Cinema in Muslim Societies
This book collates a comprehensive range of fascinating essays by leading authors on film from across the Muslim world. Responding to political and theoretical misconceptions about Islam and Muslim culture, it covers North African, Arab and Asian cinemas in a rich series of industry histories, single film studies and detailed analyses of celebrated directors. Cinema in Muslim Societies is innovative and timely in its explicit engagement with vexing questions of Islamic aesthetics, political activism, socialism and the role of women in Muslim contexts.
The authors explore a wide variety of topics, from cinematic art and poetry to religious identity and pornography. Debated extensively at a programme of public talks and screenings at the Institute of Contemporary Arts in London in 2011, this volume remains supremely relevant in a world of polarising identities and political violence engulfing Muslim societies and the West.
This book was originally published as a special issue of Third Text.
Foreword Iftikhar Dadi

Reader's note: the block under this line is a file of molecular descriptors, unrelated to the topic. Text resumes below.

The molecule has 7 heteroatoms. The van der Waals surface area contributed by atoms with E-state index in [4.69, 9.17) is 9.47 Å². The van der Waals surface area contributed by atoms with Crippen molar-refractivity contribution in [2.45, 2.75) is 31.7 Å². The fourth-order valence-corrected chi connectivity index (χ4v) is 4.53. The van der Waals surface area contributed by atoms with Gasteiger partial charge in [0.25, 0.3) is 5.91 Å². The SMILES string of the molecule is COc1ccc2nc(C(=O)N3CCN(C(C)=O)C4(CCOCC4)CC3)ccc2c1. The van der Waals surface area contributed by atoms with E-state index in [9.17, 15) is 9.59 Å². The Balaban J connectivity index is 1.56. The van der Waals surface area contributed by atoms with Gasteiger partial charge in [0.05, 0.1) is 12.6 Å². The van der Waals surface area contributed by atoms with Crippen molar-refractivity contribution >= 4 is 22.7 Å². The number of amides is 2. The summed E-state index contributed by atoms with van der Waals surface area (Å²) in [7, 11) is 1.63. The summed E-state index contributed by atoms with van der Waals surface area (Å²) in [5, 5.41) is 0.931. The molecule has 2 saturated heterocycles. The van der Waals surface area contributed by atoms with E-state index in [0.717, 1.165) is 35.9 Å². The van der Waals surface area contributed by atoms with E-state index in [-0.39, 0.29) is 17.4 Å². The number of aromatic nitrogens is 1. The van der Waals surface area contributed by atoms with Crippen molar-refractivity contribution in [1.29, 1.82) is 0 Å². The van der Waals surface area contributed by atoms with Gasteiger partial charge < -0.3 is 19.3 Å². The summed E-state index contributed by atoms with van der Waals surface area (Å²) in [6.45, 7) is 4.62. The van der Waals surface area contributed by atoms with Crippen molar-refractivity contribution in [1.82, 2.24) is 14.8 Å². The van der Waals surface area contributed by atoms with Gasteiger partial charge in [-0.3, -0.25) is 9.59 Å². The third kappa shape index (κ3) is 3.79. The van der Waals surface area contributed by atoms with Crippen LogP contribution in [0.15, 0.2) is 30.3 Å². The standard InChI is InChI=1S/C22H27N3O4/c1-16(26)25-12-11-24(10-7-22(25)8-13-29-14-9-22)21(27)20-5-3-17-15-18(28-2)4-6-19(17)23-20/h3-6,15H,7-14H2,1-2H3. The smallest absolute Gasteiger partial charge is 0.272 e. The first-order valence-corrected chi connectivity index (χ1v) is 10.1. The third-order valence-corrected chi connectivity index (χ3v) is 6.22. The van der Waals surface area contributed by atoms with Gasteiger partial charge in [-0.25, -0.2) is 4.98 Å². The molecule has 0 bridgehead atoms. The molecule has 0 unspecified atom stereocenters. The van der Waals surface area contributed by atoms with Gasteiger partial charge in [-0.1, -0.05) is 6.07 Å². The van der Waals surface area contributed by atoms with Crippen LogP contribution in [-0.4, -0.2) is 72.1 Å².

Preface Ali Nobil Ahmad
1. Introduction: Is There a Muslim World? Ali Nobil Ahmad
2. Paradise Delayed: With Hany Abu-Assad in Palestine Hamid Dabashi
3. Two Theses on the Afghan Woman: Samira and Hana Makhmalbaf Filming Agheleh Farahmand Haim Bresheeth
4. From Resistance and Bearing Witness to the Power of the Fantastical: Icons and Symbols in Palestinian Poetry and Cinema Rasha Salti
5. Between Socialism and Sufism: Islam in the Films of Ousmane Sembène and Djibril Diop Mambéty David Murphy
6. The Poetic Vision of Nacer Khemir Roy Armes
7. ‘Framed Patterns of Infinity’: Takva, a Mortal Individual’s Fight for Becoming-Imperceptible Serazer Pekerman
8. Women in Turkish Cinema: Their Presence and Absence as Images and as Image-Makers Gönül Dönmez-Colin
9. Innovation and Tradition in Indonesian Cinema David Hanan
10. I am Crazy about the Lord: The Muslim Devotional Genre in Hindi Film Rachel Dwyer
11. Cut-Pieces as Stag Film: Bangladeshi Pornography in Action Cinema Lotte Hoek
12. From Zinda Laash to Zibahkhana: Violence and Horror in Pakistani Cinema Ali Khan and Ali Nobil Ahmad